Opinion: UCLA needs to improve strategies for reducing alcohol-related harm by fall
With students, many of whom have no experience on the party scene, set to return to campus in the fall, UCLA needs to improve and expand its alcohol safety programming. (Daily Bruin file photo)
By Payton Kammerer
March 4, 2021 12:21 p.m.
As UCLA looks forward, the continuing effects of COVID-19 are certainly a major concern.
But the dangers of returning to campus – and its myriad opportunities for partying after more than a year of social distancing – present another worry.
On Jan. 11, the University of California Office of the President announced plans to bring its students back to campuses this fall. It made a point to state that this transition would “prioritize the health and well-being of the University community” with specific measures to be implemented under the advice of public health agencies.
But COVID-19 isn’t the only matter of life and death the UC – and UCLA – need to worry about.
As not one, but two graduating classes move onto campus for the first time, the university needs to make alcohol safety education for its students a priority – or else the number of alcohol-related injuries and fatalities among the student body may surpass those of previous years. To accomplish that, UCLA must bolster its education programs because what it currently has in place just won’t cut it.
The National College Health Assessment survey 2019 report for UCLA showed that 7.7% to 10.0% of students sampled had injured themselves while drinking within the previous year, with fourth-year students excluded because of low response rates.
In the corresponding nationwide report by the NCHA, 6.2% of college students reported having injured themselves while drinking alcohol. At first glance, that difference might not seem like much.
But when viewed in light of the fact that around a third of UCLA respondents said they don’t drink at all, compared to the national average of about a quarter, it becomes a cause for concern. UCLA had fewer students drinking but still managed a higher rate of alcohol-related injury than other universities.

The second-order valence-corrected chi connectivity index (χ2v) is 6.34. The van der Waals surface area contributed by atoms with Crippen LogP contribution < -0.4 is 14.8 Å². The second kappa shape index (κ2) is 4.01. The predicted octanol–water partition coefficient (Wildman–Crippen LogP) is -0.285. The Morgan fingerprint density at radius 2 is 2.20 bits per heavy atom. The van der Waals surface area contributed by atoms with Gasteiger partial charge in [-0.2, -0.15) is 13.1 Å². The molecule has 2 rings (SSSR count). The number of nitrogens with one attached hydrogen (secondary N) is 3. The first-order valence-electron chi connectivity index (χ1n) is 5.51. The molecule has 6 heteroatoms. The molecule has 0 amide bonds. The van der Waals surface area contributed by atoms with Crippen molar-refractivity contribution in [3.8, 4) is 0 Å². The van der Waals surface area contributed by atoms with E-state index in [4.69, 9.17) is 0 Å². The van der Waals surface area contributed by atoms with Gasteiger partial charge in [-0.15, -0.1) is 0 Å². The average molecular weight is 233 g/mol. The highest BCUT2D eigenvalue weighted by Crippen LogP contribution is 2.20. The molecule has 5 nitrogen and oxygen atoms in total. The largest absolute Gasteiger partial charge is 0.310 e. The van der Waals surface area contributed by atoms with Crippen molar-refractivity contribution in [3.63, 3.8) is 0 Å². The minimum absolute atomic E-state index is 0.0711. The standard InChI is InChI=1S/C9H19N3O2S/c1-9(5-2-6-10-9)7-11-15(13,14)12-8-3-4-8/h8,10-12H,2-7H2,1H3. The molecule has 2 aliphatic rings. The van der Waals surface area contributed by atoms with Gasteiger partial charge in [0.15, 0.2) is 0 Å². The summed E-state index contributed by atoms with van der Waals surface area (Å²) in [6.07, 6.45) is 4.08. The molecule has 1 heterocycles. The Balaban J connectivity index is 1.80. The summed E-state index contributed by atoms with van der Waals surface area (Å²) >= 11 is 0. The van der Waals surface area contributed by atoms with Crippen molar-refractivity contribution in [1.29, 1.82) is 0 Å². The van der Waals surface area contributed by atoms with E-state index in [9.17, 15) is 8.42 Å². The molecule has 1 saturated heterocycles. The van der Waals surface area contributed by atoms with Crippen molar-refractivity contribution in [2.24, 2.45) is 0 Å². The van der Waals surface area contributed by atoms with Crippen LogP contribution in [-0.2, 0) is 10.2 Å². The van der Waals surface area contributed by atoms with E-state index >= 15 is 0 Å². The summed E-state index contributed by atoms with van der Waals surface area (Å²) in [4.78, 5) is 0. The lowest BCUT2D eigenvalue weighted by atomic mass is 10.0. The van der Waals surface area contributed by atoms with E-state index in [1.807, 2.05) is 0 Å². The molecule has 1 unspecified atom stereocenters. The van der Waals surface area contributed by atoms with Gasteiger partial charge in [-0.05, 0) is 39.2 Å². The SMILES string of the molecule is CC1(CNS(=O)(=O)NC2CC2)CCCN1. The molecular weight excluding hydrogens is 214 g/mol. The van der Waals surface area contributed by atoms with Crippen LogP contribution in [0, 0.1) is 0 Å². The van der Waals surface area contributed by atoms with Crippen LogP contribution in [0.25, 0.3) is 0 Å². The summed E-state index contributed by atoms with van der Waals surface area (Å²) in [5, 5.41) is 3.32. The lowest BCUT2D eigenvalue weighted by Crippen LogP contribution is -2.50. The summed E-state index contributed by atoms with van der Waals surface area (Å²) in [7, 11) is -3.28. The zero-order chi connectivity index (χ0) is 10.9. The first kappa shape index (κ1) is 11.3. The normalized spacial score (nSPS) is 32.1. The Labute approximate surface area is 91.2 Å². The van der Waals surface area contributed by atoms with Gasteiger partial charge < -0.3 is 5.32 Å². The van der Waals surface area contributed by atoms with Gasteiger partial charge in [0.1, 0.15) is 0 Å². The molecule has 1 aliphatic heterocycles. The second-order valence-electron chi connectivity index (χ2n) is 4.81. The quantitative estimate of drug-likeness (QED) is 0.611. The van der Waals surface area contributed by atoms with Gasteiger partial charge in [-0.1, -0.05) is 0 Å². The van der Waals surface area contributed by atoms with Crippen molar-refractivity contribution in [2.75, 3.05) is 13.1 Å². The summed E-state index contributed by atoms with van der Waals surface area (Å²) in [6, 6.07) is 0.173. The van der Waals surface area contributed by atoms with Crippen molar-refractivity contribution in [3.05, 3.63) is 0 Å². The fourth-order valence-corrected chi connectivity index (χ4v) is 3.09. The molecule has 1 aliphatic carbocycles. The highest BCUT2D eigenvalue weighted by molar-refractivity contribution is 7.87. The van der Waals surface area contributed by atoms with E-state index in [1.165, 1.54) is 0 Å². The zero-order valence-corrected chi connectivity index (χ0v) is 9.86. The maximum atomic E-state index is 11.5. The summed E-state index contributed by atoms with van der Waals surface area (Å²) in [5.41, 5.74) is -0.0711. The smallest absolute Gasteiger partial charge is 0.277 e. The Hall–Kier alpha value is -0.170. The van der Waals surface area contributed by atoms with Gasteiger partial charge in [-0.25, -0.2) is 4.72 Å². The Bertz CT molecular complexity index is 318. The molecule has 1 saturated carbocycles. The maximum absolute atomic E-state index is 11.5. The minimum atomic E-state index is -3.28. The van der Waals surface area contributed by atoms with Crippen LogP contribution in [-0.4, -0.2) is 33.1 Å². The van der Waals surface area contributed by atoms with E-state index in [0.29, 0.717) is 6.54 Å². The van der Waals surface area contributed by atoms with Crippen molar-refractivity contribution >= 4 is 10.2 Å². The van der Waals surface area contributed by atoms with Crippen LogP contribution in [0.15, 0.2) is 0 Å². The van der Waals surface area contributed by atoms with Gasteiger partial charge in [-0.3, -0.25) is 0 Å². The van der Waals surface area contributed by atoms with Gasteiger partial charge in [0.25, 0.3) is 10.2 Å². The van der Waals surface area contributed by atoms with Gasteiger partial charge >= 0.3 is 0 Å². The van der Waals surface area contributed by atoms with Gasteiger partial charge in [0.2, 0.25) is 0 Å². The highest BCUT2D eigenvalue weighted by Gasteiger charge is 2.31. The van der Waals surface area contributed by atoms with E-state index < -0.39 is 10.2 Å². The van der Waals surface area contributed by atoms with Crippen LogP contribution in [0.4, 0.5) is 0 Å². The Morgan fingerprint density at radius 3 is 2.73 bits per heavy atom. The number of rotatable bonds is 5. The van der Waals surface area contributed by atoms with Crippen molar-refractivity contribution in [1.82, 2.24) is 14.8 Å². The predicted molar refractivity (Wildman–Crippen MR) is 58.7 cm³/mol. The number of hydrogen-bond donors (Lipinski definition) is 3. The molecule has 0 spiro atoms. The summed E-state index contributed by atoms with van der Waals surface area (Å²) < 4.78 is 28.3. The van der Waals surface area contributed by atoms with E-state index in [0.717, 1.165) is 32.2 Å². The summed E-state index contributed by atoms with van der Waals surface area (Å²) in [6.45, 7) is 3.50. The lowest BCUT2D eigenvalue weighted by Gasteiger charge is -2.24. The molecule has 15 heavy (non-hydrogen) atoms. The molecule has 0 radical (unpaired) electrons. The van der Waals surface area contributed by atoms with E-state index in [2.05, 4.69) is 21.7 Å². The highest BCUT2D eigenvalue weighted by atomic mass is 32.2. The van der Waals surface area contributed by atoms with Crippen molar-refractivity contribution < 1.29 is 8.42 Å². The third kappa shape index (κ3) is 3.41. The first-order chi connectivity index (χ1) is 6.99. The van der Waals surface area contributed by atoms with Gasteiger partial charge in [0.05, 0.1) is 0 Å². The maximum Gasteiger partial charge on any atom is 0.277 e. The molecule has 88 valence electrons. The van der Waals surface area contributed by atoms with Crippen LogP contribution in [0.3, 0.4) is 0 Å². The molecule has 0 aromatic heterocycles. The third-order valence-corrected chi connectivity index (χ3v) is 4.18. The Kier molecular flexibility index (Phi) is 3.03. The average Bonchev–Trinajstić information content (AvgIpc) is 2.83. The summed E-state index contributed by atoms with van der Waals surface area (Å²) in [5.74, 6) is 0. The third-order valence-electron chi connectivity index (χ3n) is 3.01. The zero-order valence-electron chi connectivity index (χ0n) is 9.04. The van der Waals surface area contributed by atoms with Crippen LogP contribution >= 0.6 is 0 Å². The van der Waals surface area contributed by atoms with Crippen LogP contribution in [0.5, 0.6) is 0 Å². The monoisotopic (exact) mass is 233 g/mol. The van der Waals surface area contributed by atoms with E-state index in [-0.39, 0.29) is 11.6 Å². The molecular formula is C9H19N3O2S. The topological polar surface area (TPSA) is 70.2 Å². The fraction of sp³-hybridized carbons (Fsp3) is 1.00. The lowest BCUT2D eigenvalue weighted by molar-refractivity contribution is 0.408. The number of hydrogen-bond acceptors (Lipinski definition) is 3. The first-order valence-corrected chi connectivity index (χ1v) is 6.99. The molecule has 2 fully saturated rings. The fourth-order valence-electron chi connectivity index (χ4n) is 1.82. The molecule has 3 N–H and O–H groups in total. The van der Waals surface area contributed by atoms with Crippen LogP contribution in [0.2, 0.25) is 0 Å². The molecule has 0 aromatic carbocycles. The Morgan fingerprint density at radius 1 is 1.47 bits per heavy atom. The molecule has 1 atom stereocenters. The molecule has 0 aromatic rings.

This disparity isn’t due to a lack of alcohol safety programming. According to an emailed statement from UCLA spokesperson Ricardo Vazquez, there are a variety of groups that offer such programs in person or online.
Instead, it’s a lack of effective execution – and next year, while priority will obviously be placed on reducing COVID-19 transmission on campus, continued inadequacy in alcohol safety may have deadlier consequences than ever before.
Adam Jacobsen, a first-year history and political science student, said the virtual alcohol training during new student orientation was unlikely to actually have its desired effect.
“This kind of stuff is really in one ear out the other,” said Jacobsen, a member of the fraternity Pi Kappa Alpha.
And it’s the freshmen being failed by these programs, the group that needs them the most.
“UCLA is the first chance where they actually have freedom,” said Darion Ouliguian, an alumnus and former resident assistant. “They don’t know what to do with that freedom and tend to overdo it.”
If Ouliguian, who worked on a floor primarily inhabited by freshmen, is correct that newfound freedom is a major factor in unsafe drinking, the entire student body will be left at risk, not just the inexperienced underclassmen.
Coming back to campus after a year of social isolation, most upperclassmen will be more than eager to make up for lost time in the party scene. That, plus one year less in practical experience for each class, could possibly translate into an increase in their rates of irresponsible inebriation as well.
And reckless behavior by third- and fourth-year students compounds another problem – a lack of peer mentorship experience.
Ouliguian said, typically, upperclassmen hold an informal teaching role for novice partygoers and can use their experiences to steer them away from ill-advised drinking habits.
But the majority of next fall’s senior class have, at most, two years on the party scene.
In other words, those who were previously expected to be experienced mentors may have little to no background executing that role.
Without the informal system of mitigation that once existed within the student body itself, it’s imperative the university takes measures to replace the expertise lost to the COVID-19 pandemic.
For upperclassmen in particular, there needs to be more expansive training on the roles they would typically fulfill, such as how to take care of their intoxicated and uncooperative peers, know when to call emergency medical services and prevent incidents in the first place. The UCLA Student Health Education & Promotion office already operates an alcohol safety peer mentorship program, making it a promising candidate to fulfill this role.
When asked about the existence of plans to adjust the university’s alcohol safety programs next fall, Vazquez cited a list of current programs and said that they are “poised to provide enhanced programming and training” next fall.
This issue is far too high-stakes for such a vague answer to be satisfactory.
The university needs a plan, and it can’t just be a repetition of the inadequate strategies it has employed in the past.
If not, COVID-19 won’t be the only major threat to student well-being on campus.